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During the final 2 days, the participants led the SFG – memorizing their story, telling it, teaching it, and leading a discussion about it.

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After hearing the story several times and after all the participants have had a chance to retell it, we always ask 3 questions:

In this story, what is God like?

In this story, what are the people like?

After hearing this story, what should we do?

After 4 days of sitting with these men and hearing their responses, I just sat there in stunned-joy thinking, “I love this!”.

A while back, I wrote a short post about Pekiam. He was one of the participants in this training. On the last day Pekiam said, “If we would do this, our faith would be strong! Right now our faith is not strong.” He talked about how understanding God’s Word and having a chance to discuss it, in just a few days, had strengthened him.

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Up until very recently, the Yetfa people had gotten all their spiritual nourishment via the umbilical cord of a foreign language and from outsiders, but now they are beginning to feed on the pure milk of the Word in their own language, and they are learning to discover truth on their own.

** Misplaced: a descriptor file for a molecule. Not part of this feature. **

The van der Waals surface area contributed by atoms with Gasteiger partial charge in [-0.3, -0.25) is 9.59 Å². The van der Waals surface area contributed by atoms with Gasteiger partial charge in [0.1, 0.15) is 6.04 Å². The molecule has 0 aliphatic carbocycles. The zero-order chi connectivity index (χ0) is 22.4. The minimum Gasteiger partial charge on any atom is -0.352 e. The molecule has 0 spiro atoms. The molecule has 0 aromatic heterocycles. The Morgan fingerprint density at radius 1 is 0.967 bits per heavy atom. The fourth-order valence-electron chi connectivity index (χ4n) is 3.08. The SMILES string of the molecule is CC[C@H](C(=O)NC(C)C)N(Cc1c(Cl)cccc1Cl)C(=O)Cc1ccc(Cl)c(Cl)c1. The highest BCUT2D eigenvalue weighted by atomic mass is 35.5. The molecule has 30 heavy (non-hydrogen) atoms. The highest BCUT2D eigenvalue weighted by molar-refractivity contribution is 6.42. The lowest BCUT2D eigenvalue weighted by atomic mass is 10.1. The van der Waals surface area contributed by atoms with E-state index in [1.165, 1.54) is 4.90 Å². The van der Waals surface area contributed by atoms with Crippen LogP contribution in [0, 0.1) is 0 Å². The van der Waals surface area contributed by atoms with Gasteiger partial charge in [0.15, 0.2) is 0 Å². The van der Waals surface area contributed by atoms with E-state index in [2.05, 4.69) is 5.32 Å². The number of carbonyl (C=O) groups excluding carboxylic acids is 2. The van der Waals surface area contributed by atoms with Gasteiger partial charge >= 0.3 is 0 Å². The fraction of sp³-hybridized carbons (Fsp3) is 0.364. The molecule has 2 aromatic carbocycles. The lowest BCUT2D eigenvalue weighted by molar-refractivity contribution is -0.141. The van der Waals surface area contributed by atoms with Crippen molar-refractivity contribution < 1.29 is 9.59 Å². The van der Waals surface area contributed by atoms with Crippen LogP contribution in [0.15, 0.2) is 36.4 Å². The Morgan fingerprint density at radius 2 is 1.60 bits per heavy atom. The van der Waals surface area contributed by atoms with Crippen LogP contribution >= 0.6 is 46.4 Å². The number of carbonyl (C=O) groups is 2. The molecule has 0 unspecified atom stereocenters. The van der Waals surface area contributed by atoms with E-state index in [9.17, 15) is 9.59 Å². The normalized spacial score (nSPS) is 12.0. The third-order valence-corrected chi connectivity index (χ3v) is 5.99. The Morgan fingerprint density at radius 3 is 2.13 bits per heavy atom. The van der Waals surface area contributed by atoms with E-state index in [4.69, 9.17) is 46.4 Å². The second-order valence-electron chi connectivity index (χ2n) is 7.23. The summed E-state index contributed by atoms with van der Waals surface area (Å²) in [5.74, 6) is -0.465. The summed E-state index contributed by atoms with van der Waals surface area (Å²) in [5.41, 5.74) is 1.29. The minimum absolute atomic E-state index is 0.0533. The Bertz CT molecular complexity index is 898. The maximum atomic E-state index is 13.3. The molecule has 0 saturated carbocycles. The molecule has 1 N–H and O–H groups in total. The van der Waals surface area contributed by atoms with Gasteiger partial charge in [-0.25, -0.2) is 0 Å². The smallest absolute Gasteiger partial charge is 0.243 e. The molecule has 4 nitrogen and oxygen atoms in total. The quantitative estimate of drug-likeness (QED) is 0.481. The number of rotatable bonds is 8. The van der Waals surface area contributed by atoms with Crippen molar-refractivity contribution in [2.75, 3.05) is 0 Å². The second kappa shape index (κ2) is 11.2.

What an honor to serve and help them in this transition!

(Even I had my ‘cord cut’ as I preached my first full sermon in Yetfa!)

 

Here are a few other random pics from this trip in:

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We treated several cases of malaria during the week!

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    Our boys literally climb, swing and hang from the rafters!

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Okay… mom & dad do, too! (Kel’s photo wouldn’t upload…)

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Awwww…

 

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A heated game of Lightning McQueen checkers!

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For most of you, this moon was on its way to being a ‘blood moon’!

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Watching Corin play with his view finder!

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Okay… my turn!